20 Feb 2013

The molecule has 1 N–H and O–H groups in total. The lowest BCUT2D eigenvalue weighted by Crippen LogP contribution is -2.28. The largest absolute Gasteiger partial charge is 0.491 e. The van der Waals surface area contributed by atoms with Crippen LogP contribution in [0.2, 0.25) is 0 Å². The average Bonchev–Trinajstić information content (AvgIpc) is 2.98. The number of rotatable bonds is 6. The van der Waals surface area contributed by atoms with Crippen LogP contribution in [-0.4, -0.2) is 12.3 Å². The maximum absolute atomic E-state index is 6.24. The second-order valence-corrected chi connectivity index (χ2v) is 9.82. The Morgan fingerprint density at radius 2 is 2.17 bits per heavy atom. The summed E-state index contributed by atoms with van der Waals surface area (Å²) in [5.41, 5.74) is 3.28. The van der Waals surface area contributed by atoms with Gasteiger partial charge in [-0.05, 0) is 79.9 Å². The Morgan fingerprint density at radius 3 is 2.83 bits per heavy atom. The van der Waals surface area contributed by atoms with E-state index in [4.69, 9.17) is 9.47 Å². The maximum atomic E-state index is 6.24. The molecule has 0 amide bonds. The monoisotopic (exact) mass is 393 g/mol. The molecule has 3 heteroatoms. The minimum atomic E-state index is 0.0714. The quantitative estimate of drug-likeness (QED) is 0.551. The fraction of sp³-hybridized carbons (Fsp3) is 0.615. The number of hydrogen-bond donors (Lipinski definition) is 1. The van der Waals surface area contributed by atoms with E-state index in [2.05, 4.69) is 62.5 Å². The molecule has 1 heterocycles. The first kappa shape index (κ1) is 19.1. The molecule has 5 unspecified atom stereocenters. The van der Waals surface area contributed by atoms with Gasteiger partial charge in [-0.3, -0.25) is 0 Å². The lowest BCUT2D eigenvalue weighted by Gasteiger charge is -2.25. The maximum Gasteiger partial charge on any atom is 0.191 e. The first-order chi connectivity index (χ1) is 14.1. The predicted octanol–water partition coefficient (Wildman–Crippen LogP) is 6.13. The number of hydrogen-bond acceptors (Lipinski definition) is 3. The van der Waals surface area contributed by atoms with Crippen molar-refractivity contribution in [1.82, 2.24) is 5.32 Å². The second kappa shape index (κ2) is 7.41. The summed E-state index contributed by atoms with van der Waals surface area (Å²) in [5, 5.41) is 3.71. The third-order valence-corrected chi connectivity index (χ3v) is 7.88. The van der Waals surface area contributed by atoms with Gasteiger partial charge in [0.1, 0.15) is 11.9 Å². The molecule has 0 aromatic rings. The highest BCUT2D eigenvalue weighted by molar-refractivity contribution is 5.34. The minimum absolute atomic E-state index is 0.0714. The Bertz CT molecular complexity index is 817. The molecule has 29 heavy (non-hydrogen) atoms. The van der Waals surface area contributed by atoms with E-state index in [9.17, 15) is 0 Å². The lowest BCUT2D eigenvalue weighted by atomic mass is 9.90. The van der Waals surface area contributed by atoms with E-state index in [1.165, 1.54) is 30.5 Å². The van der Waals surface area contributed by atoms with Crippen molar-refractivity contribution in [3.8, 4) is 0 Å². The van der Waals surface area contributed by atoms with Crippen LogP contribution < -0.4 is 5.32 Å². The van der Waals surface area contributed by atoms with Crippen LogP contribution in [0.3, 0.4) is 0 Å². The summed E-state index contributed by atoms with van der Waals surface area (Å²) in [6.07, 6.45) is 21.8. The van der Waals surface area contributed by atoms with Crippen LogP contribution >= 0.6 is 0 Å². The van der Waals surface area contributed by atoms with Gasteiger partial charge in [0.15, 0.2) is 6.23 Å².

In New York City on February 21, 1965, Malcolm X, an African American nationalist and religious leader, is assassinated by rival Black Muslims while addressing his Organization of Afro-American Unity at the Audubon Ballroom in Washington Heights. Malcolm X, born Malcolm Little, lived a troubled life and served time in prison. While in prison, he met a few Black Muslims who taught him the teachings of Elijah Muhammad, the founder of the Nation of Islam. He became a Muslim and joined the Nation of Islam after leaving prison. He became an effective minister and was elected to serve as minister of Mosque Number 7 in Harlem where membership grew under his leadership. He became well known in the civil rights movement for his black nationalism and self-reliance "by any means necessary." He was very critical of the civil rights movement and the leaders. Later when he said some controversial about the assassination of John F Kennedy, he was suspended by Elijah Muhammad. Not long after, he left the nation of Islam after disagreeing with much of its teachings and with how Elijah lived his life. He took a pilgrimage to Mecca with Muslims around the world and saw the brotherhood and was influenced by it and converted to Sunni Islam. Even though he still believed in self-reliance, he believed that people of many colors can live together voluntarily in harmony. He and Alex Haley collaborated to write the Autobiography of Malcolm X.